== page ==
The living cost crisis is the ‘number one issue’ for voters, the prime minister said today (Picture: AP)
Voters are ‘going through a tough time’, Boris Johnson has said following two huge losses in by-elections by the Conservatives.
The prime minister’s comments came after Oliver Dowden resigned as Tory party co-chairman following the results.
Mr Johnson has told reporters he promises to ‘listen’ to voters who are struggling with issues such as the living cost crisis.
He said: ‘It’s absolutely true we’ve had some tough by-election results, they’ve been, I think, a reflection of a lot of things, but we’ve got to recognise voters are going through a tough time at the moment.
‘I think, as a Government, I’ve got to listen to what people are saying, in particular to the difficulties people are facing over the cost of living, which, I think, for most people is the number one issue.
‘We’re now facing pressures on the cost of living, we’re seeing spikes in fuel prices, energy costs, food costs – that’s hitting people.’
Last night, the Lib Dems took Tiverton and Honiton swing to the while Labour regained control of Wakefield.
Both by-elections were triggered by the resignation of disgraced Tories.
The results of last night’s by-elections led to two losses for the Tories (Picture: Getty Images)
Mr Johnson, speaking in Rwanda, added: ‘We’ve got to recognise there is more we’ve got to do and we certainly will, we will keep going, addressing the concerns of people until we get through this patch.’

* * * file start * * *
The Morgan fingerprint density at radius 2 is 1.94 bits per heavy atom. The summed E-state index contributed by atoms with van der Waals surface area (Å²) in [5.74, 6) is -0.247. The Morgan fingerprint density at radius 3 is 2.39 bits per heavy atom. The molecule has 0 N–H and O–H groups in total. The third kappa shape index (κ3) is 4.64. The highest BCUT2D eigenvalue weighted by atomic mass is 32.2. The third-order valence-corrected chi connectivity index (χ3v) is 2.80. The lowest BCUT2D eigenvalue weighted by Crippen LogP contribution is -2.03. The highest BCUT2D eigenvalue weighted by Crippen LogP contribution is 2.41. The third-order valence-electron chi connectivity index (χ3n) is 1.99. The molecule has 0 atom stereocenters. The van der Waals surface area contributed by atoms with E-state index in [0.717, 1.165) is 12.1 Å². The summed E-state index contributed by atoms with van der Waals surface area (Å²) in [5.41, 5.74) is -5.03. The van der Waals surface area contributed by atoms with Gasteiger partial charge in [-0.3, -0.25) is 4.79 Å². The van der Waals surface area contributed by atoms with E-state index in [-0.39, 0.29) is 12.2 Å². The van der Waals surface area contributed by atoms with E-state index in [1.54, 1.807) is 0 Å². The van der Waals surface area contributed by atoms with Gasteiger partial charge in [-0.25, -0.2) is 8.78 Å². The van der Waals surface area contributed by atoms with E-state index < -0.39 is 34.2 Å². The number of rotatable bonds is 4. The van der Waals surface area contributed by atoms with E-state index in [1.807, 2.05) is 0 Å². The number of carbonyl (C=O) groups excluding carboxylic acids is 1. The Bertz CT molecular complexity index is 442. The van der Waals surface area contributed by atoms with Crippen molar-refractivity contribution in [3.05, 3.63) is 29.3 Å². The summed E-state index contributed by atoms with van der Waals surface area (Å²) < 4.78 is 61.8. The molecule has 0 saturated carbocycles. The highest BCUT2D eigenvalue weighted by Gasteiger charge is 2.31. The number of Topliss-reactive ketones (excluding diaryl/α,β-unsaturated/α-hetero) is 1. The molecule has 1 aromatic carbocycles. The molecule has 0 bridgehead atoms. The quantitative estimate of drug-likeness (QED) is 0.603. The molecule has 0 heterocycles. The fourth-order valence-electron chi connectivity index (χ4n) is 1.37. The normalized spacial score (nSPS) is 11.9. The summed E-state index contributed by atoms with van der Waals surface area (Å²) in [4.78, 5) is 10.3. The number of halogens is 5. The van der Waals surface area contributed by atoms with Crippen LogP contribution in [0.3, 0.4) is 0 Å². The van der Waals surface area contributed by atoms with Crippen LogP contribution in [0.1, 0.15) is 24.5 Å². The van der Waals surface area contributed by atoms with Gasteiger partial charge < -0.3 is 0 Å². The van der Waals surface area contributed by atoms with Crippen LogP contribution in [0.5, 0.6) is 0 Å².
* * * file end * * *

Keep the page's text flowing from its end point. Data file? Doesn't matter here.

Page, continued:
Conservative chairman Oliver Dowden made the dramatic decision to quit moments before he was due to appear on air to discuss last night’s double defeats.
In a letter to the PM he wrote: ‘Yesterday’s parliamentary by-elections are the latest in a run of very poor result for our party.
‘Our supporters are distressed and disappointed by recent events, and I share their feelings.
‘We cannot carry on with business as usual. Somebody must take responsibility and I have concluded that, in these circumstances, it would not be right for me to remain in office.’
The Tiverton by-election had been triggered after Tory MP Neil Parish quit after being caught watching pornography in the House of Commons.
Richard Foord, who secured a majority of 6,144 last night, claimed his victory ‘sent a shockwave through British politics’.
In Wakefield, Simon Lightwood was elected with a majority of 4,925 on a swing of 12.7% from the Tories to Labour.
The previous Wakefield MP Imran Ahmad Khan quit after being found guilty of sexually assaulting a 15-year-old boy – a crime for which he was jailed for 18 months.
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